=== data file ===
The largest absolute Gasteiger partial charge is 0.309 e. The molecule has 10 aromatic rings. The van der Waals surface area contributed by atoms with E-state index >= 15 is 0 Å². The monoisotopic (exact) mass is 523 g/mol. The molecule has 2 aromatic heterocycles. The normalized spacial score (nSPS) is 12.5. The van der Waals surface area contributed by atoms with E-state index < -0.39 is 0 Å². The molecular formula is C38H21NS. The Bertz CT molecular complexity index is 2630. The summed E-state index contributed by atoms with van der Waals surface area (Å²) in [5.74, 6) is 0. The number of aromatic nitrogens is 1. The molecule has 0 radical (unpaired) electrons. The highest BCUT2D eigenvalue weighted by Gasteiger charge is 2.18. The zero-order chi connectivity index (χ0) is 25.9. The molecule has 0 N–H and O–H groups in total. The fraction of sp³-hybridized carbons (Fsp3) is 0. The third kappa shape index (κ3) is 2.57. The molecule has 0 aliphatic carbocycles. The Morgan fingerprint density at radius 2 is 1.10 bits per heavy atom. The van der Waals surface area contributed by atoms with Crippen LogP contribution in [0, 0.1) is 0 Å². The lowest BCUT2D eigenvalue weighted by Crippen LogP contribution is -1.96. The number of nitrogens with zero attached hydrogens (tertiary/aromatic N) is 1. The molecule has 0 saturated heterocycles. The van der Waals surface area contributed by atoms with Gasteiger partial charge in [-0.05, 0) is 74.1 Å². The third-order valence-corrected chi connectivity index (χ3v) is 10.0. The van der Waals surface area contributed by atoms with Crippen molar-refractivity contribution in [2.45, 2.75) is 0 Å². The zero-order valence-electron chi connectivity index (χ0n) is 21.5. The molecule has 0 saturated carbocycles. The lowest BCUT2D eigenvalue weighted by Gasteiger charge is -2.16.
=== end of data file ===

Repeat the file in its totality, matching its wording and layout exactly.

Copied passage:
The largest absolute Gasteiger partial charge is 0.309 e. The molecule has 10 aromatic rings. The van der Waals surface area contributed by atoms with E-state index >= 15 is 0 Å². The monoisotopic (exact) mass is 523 g/mol. The molecule has 2 aromatic heterocycles. The normalized spacial score (nSPS) is 12.5. The van der Waals surface area contributed by atoms with E-state index < -0.39 is 0 Å². The molecular formula is C38H21NS. The Bertz CT molecular complexity index is 2630. The summed E-state index contributed by atoms with van der Waals surface area (Å²) in [5.74, 6) is 0. The number of aromatic nitrogens is 1. The molecule has 0 radical (unpaired) electrons. The highest BCUT2D eigenvalue weighted by Gasteiger charge is 2.18. The zero-order chi connectivity index (χ0) is 25.9. The molecule has 0 N–H and O–H groups in total. The fraction of sp³-hybridized carbons (Fsp3) is 0. The third kappa shape index (κ3) is 2.57. The molecule has 0 aliphatic carbocycles. The Morgan fingerprint density at radius 2 is 1.10 bits per heavy atom. The van der Waals surface area contributed by atoms with Crippen LogP contribution in [0, 0.1) is 0 Å². The lowest BCUT2D eigenvalue weighted by Crippen LogP contribution is -1.96. The number of nitrogens with zero attached hydrogens (tertiary/aromatic N) is 1. The molecule has 0 saturated heterocycles. The van der Waals surface area contributed by atoms with Gasteiger partial charge in [-0.05, 0) is 74.1 Å². The third-order valence-corrected chi connectivity index (χ3v) is 10.0. The van der Waals surface area contributed by atoms with Crippen molar-refractivity contribution in [2.45, 2.75) is 0 Å². The zero-order valence-electron chi connectivity index (χ0n) is 21.5. The molecule has 0 saturated carbocycles. The lowest BCUT2D eigenvalue weighted by Gasteiger charge is -2.16.